25 September 2010

Selected New Discoveries In Anthropology

Dienekes has conveniently posted some of the interesting abstracts from the 4th International Symposium on Biomolecular Archaeology. A few of the interesting results are summarized below.

Old World Research

* The first farming culture in Central Europe arrived there around 7,000 to 7,500 years ago and is known as the Linearbandkeramik aka LBK aka Linear Pottery culture. Researchers examined "mitochondrial and Y-chromosomal data from Neolithic individuals from a Central European early farming site, Derenburg (Germany)." This ancient DNA shows that the earliest farmers had a genetic affinity to modern Near Eastern populations (where farming was first invented), rather than to modern humans that first arrived there in the Upper Paleolithic (i.e. 40,000 years ago) and had a hunter-gatherer economy.

This suggests that the transition from hunting and gathering to farming in modern humans largely involved population replacement, rather than cultural transfer of farming technology.

A theory in which population replacement is predominant, also known as migrationism, would also help explain why Europeans all have roughly the same percentage of Neanderthal DNA, despite the fact that we would expect Upper Paleolithic in Northern Europe to have more Neanderthal DNA than Near Eastern modern humans. We would expect Upper Paleolithic modern humans in Northern Europe to have more Neanderthal DNA because successive generations of Upper Paleolithic modern humans would have had many more generations in which they would have been in close proximity to Neanderthals.

If the Upper Paleolithic modern humans made only small genetic contributions to the current population of Europe, then any Neanderthal admixture that left traces in that population would have been diluted to the point where it would be almost unrecognizable. Near Eastern farmers and herders who replaced Upper Paleolithic modern humans in Europe would have only traced of the admixture that took place in the Near East. By the time they arrived in Europe, Neanderthals had been extinct for tens of thousands of years.

Migrationism also helps explain why there is so very little genetic variation between European populations compared to other parts of the world. Even though modern humans have lived in Europe for 40,000 years, the bulk of their genetic ancestry may derive from a common Near Eastern farming and herding population in the last 10,000 years.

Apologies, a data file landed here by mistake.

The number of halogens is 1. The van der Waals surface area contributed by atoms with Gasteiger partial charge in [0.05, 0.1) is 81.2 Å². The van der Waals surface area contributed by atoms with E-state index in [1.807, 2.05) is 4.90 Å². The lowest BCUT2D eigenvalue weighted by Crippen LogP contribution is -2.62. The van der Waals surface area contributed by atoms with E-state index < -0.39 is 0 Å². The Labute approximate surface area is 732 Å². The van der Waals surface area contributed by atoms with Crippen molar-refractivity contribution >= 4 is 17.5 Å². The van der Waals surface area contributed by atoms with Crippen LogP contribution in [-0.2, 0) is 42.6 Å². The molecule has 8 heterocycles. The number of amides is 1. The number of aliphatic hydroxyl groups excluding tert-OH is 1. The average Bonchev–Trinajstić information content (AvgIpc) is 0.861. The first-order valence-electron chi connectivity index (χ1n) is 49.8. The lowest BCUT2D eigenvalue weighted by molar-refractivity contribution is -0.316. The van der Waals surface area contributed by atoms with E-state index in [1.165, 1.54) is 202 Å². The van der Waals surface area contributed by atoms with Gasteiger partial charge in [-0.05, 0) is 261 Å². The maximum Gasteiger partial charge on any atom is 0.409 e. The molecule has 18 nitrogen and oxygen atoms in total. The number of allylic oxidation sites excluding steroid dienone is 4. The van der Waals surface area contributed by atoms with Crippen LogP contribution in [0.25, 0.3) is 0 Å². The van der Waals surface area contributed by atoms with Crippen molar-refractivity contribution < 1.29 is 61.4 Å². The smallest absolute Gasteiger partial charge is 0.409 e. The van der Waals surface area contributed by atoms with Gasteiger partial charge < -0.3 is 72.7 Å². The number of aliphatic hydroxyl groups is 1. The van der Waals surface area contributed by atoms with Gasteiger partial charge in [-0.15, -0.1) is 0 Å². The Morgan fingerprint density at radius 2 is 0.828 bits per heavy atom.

The only traits that would have survived migration and gone on to be present at high frequencie in contemporary European populations would have been those that entered the gene pool from the small amount of introgression of genes into the early farmer gene pool from earlier modern human populations that did take place, which either conferred very strong selective advantages or were part of some lineage that left an unusually large number of descendants for some other reason (e.g. an early marriage alliance into the aristocracy of the early farming population).

* Analysis of ancient pig DNA provides insights into the early migrations of farmers into Europe, and the genetic origins of ancient pigs. This too supports a migrationist analysis:

The Neolithisation of Europe followed two main routes of expansion – the northern so called Danubian or Balkanic route and the southern Mediterranean route. . . . [T]he earliest domestic pigs in Europe were of Near Eastern descent. . . Our results support the current hypothesis that divergent mitochondrial lineages accompanied the different routes of expansion. . . . [But] by 4000 BC, introgression with wild boar was widespread in Europe.

Another study also looked at pig origins, and gives it a subtly different interpretation: